Airing in the late 1980s, the spots drew on cryptic teases and moody visuals to sell consumers on the idea that they, too, could come to understand some of life's great mysteries, thanks to rigorous investigation into paranormal phenomena by Time-Life’s crack team of researchers. Often, one actor would express skepticism (“Aliens? Come on!”) while another would implore them to “Read the book!” Inside the volumes were scrupulously-detailed entries about everything from the Bermuda Triangle to Egyptian gods.

Inside a volume of 'Mysteries of the Unknown'
Chartaediania, eBay

Mysteries of the Unknown grew out of an earlier Time-Life series titled The Enchanted World that detailed some of the fanciful creatures of folklore: elves, fairies, and witches. Memorably pitched on TV by Vincent Price, The Enchanted World was a departure from the publisher’s more conventional volumes on faucet repair, and successful enough that the product team decided to pursue a follow-up.

At first, Mysteries of the Unknown seemed to be a non-starter. Then, according to a 2015 Atlas Obscura interview with former Time-Life product manager Tom Corry, a global meditation event dubbed the "Harmonic Convergence" took place in August 1987 in conjunction with an alleged Mayan prophecy of planetary alignment. The Convergence ignited huge interest in New Age concepts that couldn’t be easily explained by science. Calls flooded Time-Life’s phone operators, and Mysteries of the Unknown became one of the company’s biggest hits.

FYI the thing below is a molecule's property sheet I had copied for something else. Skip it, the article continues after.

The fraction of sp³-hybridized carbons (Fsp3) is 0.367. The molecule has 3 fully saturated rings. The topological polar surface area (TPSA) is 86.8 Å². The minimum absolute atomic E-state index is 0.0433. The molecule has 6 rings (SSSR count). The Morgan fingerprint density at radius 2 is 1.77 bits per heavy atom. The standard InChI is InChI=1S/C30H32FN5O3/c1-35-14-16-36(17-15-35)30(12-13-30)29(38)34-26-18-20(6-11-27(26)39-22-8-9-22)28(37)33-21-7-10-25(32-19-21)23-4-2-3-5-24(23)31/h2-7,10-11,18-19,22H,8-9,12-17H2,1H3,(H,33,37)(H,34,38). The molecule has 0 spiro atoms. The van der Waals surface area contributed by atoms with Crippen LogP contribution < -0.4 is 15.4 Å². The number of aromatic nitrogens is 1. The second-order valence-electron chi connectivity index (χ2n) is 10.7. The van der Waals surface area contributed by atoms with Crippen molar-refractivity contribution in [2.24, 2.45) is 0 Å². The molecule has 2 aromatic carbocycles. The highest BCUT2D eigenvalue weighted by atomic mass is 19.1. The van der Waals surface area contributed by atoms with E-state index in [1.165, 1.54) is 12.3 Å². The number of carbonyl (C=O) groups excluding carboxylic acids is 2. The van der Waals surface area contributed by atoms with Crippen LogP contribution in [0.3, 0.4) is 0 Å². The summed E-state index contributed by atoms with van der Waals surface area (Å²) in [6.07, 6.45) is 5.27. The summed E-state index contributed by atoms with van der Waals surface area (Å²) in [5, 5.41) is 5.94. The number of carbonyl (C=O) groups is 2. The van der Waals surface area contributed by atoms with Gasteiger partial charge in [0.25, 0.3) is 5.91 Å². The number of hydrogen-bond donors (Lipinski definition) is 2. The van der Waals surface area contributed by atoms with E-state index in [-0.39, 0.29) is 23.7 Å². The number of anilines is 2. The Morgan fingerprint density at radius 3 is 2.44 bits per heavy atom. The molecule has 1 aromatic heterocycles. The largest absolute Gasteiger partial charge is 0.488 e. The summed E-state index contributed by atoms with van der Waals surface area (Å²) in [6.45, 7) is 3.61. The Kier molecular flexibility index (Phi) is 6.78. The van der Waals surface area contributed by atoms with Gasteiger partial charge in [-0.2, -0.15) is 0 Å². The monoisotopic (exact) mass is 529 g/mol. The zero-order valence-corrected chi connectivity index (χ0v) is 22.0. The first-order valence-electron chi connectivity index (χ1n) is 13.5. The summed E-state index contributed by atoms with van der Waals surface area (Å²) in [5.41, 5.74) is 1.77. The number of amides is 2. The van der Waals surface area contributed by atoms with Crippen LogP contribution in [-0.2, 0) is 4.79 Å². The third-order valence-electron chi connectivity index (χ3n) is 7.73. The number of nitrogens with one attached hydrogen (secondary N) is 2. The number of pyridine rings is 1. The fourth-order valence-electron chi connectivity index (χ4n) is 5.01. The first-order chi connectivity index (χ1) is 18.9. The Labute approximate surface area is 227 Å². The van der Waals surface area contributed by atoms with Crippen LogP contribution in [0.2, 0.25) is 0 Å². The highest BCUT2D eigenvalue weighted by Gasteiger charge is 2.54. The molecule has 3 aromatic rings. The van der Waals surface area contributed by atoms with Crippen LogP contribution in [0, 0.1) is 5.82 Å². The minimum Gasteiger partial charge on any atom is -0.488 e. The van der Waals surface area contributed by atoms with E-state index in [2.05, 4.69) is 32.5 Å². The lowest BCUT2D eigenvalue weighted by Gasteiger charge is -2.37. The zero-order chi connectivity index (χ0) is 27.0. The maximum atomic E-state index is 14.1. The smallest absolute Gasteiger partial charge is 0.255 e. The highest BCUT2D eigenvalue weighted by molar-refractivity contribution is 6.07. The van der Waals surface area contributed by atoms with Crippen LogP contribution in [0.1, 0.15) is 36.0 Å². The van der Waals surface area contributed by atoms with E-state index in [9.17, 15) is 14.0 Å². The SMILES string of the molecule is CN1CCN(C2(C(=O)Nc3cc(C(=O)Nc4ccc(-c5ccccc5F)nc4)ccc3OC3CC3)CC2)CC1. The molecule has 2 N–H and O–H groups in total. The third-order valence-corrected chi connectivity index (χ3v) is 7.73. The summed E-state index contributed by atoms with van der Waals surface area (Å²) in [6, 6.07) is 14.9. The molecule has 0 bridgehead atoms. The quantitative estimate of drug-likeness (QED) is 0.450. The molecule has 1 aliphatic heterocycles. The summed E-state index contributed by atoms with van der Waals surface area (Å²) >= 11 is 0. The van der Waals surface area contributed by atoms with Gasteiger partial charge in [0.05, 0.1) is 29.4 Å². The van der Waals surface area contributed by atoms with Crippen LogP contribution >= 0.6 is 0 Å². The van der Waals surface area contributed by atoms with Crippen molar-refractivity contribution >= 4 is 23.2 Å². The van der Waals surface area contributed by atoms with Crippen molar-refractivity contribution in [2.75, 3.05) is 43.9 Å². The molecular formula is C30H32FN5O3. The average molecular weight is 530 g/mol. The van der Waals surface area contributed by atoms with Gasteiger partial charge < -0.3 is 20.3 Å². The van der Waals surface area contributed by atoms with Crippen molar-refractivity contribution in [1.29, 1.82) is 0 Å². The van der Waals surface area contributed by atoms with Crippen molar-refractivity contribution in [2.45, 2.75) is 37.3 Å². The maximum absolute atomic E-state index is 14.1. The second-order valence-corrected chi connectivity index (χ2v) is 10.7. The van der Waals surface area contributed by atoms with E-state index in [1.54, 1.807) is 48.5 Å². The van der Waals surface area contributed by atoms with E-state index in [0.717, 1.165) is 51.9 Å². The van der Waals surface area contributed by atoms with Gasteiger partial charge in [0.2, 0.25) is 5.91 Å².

"The orders are at least double and the profits are twice that of the next most successful series,'' Corry told The New York Times in 1988.

Time-Life shipped 700,000 copies of the first volume in a planned 20-book series that eventually grew to 33 volumes. The ads segued from onscreen skeptics to directly challenging the viewer ("How would you explain this?") to confront alien abductions and premonitions.

Mysteries of the Unknown held on through 1991, at which point both sales and topics had been exhausted. Time-Life remained in the book business through 2003, when it was sold to Ripplewood Holdings and ZelnickMedia and began to focus exclusively on DVD and CD sales.

Thanks to cable and streaming programming, anyone interested in cryptic phenomena can now fire up Ancient Aliens. But for a generation of people who were intrigued by the late-night ads and methodically added the volumes to their bookshelves, Mysteries of the Unknown was the best way to try and explain the unexplainable.

SECTIONS

arrow
LIVE SMARTER
More from mental floss studios